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Let's say I have an arbitrary n-qubit quantum state $|\psi\rangle$. Is there a simple way to compute the states of individual qubits (or sets of qubits if they are entangled) that compose $|\psi\rangle$? E.g. if $n=3$ how can I factorize $|\psi\rangle$ into $|\psi\rangle = |q_0\rangle\otimes |q_1\rangle \otimes |q_2\rangle$ or if let's say $|q_0\rangle$ and $|q_1\rangle$ are entangled $|\psi\rangle=|q_0q_1\rangle\otimes|q_2\rangle$? Or as the case may be, how can I verify it's not factorizable? It's an easy task for the case of 2 qubits, but in general case it looks like I need to test all possible combinations of entangled subsets?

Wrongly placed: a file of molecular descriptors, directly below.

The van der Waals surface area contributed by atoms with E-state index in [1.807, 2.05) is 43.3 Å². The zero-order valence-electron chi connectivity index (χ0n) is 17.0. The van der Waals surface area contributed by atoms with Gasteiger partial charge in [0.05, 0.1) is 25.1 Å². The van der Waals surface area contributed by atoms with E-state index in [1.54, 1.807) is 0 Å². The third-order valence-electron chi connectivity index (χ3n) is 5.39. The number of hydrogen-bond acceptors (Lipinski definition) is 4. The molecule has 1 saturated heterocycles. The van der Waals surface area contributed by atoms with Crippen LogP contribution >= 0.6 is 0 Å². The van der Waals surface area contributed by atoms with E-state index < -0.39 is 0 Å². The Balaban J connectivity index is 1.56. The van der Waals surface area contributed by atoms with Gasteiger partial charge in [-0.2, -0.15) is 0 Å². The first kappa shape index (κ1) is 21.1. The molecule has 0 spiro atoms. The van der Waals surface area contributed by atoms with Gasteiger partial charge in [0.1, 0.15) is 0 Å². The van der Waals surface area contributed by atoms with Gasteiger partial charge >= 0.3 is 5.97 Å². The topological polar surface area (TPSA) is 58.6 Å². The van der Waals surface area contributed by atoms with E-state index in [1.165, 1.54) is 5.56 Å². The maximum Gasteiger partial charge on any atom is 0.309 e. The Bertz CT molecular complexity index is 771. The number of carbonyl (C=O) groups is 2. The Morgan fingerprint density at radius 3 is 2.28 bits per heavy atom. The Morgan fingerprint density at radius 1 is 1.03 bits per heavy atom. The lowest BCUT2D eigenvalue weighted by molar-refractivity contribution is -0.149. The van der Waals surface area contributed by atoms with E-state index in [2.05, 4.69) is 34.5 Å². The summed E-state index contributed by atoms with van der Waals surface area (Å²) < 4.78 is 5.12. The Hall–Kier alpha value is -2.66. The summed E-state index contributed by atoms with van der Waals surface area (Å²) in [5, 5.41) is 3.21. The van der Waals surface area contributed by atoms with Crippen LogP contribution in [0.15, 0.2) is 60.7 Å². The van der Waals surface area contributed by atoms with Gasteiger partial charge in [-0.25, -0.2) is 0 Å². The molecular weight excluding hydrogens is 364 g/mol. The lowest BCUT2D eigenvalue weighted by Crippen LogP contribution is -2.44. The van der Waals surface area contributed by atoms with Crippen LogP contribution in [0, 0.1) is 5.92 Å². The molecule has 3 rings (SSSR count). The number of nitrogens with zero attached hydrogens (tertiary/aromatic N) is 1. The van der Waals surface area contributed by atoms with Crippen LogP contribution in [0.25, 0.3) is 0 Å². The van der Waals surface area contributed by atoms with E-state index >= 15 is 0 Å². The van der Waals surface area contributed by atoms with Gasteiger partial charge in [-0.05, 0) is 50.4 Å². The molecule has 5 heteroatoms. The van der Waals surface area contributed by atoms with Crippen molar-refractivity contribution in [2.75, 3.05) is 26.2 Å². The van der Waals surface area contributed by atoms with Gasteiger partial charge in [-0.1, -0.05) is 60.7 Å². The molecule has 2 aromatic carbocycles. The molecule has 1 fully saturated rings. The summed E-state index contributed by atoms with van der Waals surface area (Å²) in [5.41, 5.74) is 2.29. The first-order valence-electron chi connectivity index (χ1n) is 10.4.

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What you ask is even harder than asking whether a state is separable. The latter is considered a complex problem, sometimes NP-hard. See, e.g., https://en.wikipedia.org/wiki/Separable_state for a quick overview. So, to answer your question, "Is there a simple way...", probably no, given that you assume an arbitrary state $|\psi\rangle$.

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